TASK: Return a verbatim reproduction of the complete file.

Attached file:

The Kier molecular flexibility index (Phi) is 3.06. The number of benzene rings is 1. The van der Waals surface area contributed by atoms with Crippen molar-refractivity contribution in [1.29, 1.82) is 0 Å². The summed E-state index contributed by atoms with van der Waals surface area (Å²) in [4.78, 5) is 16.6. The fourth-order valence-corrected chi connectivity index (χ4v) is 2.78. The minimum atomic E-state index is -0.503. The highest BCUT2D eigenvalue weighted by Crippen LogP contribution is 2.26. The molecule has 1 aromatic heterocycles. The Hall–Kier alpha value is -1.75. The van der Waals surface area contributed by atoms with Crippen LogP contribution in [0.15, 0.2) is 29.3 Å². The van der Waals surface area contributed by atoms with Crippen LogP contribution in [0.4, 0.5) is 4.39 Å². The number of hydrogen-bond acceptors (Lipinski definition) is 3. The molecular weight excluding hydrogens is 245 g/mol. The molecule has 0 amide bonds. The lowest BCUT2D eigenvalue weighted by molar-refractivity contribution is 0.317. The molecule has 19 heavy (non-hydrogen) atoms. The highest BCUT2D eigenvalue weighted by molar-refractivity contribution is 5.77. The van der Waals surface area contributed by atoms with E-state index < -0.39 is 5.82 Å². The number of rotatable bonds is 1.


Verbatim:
The Kier molecular flexibility index (Phi) is 3.06. The number of benzene rings is 1. The van der Waals surface area contributed by atoms with Crippen molar-refractivity contribution in [1.29, 1.82) is 0 Å². The summed E-state index contributed by atoms with van der Waals surface area (Å²) in [4.78, 5) is 16.6. The fourth-order valence-corrected chi connectivity index (χ4v) is 2.78. The minimum atomic E-state index is -0.503. The highest BCUT2D eigenvalue weighted by Crippen LogP contribution is 2.26. The molecule has 1 aromatic heterocycles. The Hall–Kier alpha value is -1.75. The van der Waals surface area contributed by atoms with Crippen LogP contribution in [0.15, 0.2) is 29.3 Å². The van der Waals surface area contributed by atoms with Crippen LogP contribution in [0.4, 0.5) is 4.39 Å². The number of hydrogen-bond acceptors (Lipinski definition) is 3. The molecular weight excluding hydrogens is 245 g/mol. The molecule has 0 amide bonds. The lowest BCUT2D eigenvalue weighted by molar-refractivity contribution is 0.317. The molecule has 19 heavy (non-hydrogen) atoms. The highest BCUT2D eigenvalue weighted by molar-refractivity contribution is 5.77. The van der Waals surface area contributed by atoms with E-state index < -0.39 is 5.82 Å². The number of rotatable bonds is 1.